Halliburton lifts dividend for first time in over seven years
The oil squeeze is proving to be a boon for the world’s top provider of fracking services.
Shale-oil companies are using almost all of the fracking equipment and crews available as exploration expands, accelerating cost inflation and pointing to worsening supply-chain disruptions across the industry.
North American oil drillers appear likely to expand spending by more than 25% this year while overseas explorers are on course for a more modest increase in the mid teens, Halliburton Co. executives said on Monday after reporting their biggest quarterly profit in seven years.
The world’s top provider of fracking services already is seeing tightening labor, trucking and raw-material supplies, and in some regions as much as 80% of workers are transplants recruited from other areas. Even something as mundane as the sand Halliburton blasts into wells to help fracture oil-soaked rocks is getting harder to source, Chief Executive Officer Jeff Miller said during a conference call with analysts.
The squeeze is proving a boon to Halliburton, which lifted its dividend for the first time since 2014 and said orders for pumping gear have more than doubled. The company’s fracking business is working at full capacity and oil companies are paying higher prices for so-called completion work. ConocoPhillips and peers such as Devon Energy Corp. have been warning since last year that oilfield inflation was a burgeoning threat.
“This is a fantastic set of conditions for Halliburton,” Miller said. “Our current completion tool order book has more than doubled from a year ago signaling strong growth and profitability again in 2022.”
Oil and natural gas explorers are paying record costs as the economic growth that underpins energy demand rebounds from the pandemic-driven collapse, the Federal Reserve Bank of Dallas said in recent weeks. Supply-chain snarls in the Permian Basin — the biggest U.S. oil field — are making drilling projects more complicated, prolonged and expensive.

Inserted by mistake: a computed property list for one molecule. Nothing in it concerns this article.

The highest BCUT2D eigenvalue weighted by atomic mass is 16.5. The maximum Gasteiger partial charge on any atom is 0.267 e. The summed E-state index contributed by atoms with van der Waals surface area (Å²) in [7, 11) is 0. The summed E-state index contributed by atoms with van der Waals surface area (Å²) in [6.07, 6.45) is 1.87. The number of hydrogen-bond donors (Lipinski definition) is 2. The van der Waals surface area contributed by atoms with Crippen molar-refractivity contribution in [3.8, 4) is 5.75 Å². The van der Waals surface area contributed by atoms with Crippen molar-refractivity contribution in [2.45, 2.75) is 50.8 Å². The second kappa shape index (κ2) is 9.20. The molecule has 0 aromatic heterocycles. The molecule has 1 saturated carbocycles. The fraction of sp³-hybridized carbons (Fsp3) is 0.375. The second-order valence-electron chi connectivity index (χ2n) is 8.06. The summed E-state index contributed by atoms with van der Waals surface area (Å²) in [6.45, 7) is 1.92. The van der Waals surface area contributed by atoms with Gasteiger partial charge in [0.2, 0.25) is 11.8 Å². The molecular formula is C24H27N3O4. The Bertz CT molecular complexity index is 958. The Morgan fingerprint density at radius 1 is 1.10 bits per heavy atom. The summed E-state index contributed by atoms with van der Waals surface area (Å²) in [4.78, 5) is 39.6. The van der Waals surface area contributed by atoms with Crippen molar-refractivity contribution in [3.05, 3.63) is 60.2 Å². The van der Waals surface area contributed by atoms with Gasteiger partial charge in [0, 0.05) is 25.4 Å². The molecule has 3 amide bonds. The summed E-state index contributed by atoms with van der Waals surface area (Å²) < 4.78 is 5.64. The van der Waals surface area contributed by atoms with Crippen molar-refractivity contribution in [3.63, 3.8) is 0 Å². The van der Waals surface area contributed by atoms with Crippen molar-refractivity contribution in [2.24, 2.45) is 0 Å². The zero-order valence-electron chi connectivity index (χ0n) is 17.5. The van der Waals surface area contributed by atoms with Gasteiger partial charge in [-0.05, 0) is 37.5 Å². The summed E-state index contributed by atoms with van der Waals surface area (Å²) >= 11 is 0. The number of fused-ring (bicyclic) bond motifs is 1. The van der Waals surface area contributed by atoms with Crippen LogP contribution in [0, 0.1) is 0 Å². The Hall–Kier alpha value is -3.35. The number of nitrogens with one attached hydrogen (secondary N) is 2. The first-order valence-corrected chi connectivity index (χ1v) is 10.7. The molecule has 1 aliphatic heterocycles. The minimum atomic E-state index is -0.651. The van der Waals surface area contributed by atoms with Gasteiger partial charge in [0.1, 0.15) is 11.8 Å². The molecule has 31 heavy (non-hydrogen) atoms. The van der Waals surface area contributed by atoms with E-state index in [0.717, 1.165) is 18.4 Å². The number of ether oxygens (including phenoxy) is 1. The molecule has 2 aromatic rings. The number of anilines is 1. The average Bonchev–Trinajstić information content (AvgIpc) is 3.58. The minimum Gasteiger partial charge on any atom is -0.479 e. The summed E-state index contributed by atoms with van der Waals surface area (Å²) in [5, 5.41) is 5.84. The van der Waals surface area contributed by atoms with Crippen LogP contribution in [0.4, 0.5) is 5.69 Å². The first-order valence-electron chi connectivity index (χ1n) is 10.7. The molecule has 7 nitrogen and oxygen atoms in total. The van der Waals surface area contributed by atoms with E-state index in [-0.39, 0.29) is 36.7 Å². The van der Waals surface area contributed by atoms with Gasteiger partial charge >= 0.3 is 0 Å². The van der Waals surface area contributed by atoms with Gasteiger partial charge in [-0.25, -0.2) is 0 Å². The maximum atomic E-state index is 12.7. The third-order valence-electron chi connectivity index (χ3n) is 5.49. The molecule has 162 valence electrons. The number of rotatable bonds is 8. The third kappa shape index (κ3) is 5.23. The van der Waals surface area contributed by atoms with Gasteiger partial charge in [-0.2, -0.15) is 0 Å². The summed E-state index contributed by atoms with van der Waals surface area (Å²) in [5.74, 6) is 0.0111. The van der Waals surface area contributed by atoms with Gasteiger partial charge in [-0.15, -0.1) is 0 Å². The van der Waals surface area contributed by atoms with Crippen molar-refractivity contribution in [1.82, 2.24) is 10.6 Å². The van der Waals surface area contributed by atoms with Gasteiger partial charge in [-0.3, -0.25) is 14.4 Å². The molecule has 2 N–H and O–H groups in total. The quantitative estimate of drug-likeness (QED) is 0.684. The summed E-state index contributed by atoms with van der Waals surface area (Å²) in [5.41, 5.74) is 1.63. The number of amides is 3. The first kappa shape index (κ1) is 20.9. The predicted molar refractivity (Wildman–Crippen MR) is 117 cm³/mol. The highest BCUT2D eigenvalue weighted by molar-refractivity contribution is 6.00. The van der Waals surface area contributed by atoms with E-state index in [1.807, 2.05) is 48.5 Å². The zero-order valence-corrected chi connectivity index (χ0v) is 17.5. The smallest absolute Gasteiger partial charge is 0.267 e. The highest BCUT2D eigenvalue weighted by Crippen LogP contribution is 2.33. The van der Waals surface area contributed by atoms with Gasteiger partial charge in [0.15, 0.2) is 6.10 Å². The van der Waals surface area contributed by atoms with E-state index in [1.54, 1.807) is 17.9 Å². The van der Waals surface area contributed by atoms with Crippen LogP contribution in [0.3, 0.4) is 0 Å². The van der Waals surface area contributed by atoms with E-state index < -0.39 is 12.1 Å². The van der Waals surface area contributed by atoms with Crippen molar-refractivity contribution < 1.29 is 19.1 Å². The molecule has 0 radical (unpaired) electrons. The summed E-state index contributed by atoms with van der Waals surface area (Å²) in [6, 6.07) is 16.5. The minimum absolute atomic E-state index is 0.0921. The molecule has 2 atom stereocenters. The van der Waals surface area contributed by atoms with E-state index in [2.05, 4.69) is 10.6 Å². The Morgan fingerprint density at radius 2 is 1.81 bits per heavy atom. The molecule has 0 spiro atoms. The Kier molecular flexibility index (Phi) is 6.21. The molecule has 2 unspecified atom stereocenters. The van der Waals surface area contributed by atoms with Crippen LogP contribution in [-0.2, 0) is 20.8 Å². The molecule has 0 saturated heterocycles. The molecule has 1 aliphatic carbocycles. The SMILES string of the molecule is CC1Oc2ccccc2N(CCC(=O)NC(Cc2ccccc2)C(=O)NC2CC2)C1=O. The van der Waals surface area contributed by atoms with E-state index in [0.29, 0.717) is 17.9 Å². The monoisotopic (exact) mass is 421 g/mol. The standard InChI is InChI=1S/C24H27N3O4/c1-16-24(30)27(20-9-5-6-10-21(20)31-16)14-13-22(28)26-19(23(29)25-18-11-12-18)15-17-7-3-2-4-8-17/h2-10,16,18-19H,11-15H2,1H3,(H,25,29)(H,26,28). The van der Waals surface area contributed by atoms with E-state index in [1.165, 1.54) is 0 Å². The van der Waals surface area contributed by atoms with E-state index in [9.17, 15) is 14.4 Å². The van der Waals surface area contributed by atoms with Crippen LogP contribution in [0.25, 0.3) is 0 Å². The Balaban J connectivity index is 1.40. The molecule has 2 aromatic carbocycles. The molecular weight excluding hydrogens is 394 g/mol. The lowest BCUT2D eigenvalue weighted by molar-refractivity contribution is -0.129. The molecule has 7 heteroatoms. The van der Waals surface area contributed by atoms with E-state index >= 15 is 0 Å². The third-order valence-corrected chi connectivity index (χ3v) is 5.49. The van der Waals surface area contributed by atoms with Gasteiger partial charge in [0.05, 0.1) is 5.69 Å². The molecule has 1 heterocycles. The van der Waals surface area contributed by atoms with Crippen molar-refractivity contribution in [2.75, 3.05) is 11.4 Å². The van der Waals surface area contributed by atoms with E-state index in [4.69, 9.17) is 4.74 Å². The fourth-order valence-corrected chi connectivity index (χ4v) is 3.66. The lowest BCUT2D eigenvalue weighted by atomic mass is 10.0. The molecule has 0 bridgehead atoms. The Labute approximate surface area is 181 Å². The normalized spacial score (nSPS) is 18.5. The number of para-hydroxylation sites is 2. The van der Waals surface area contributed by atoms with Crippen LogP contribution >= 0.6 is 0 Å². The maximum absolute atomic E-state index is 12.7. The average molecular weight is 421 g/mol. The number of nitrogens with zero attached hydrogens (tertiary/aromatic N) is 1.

Miller said there’s little reason to expect things to change any time soon.
“I don’t see 2023 as an endpoint by any means,” Miller said. “I think the road goes on well beyond on that.”
Halliburton joined larger rivals Schlumberger and Baker Hughes Co. in predicting a new multi-year expansion cycle for oilfield contractors, although Halliburton was the only one among the trio to boost shareholder payouts. The stock dropped 1.4% to $27.15 at 11:03 a.m. in New York amid a broader equity-market slide stemming from geopolitical tensions in Eastern Europe.
Schlumberger said last week it’s boosting spending as much as 18% to $2 billion to gear up for the several years of growth it expects from clients around the world.
As the biggest oilfield contractor in the U.S. and Canada, Halliburton stands to gain the most from a spending recovery that’s led by North America, which larger rival Schlumberger said last week should grow by at least 20%.
Baker Hughes is also seeing waves of growth thanks to a revival in U.S. shale drilling. The Houston-based company last week posted orders that were up 28%, led by the business line that cranks out massive turbines used to liquefy natural gas for export.
Excluding one-time items, Halliburton reported fourth-quarter profit of 36 cents a share, 2 cents more than the average estimate among analysts in a Bloomberg survey.
The dividend hike to 12 cents a share was the company’s first payout increase since late 2014, when crude prices were tumbling from more than $100 a barrel earlier in the year.
On a sequential basis, sales in the final three months of 2021 jumped by double digits in North America and overseas, respectively. The biggest revenue surprise came from the Middle East and Asia, where sales exceeded estimates by 8%.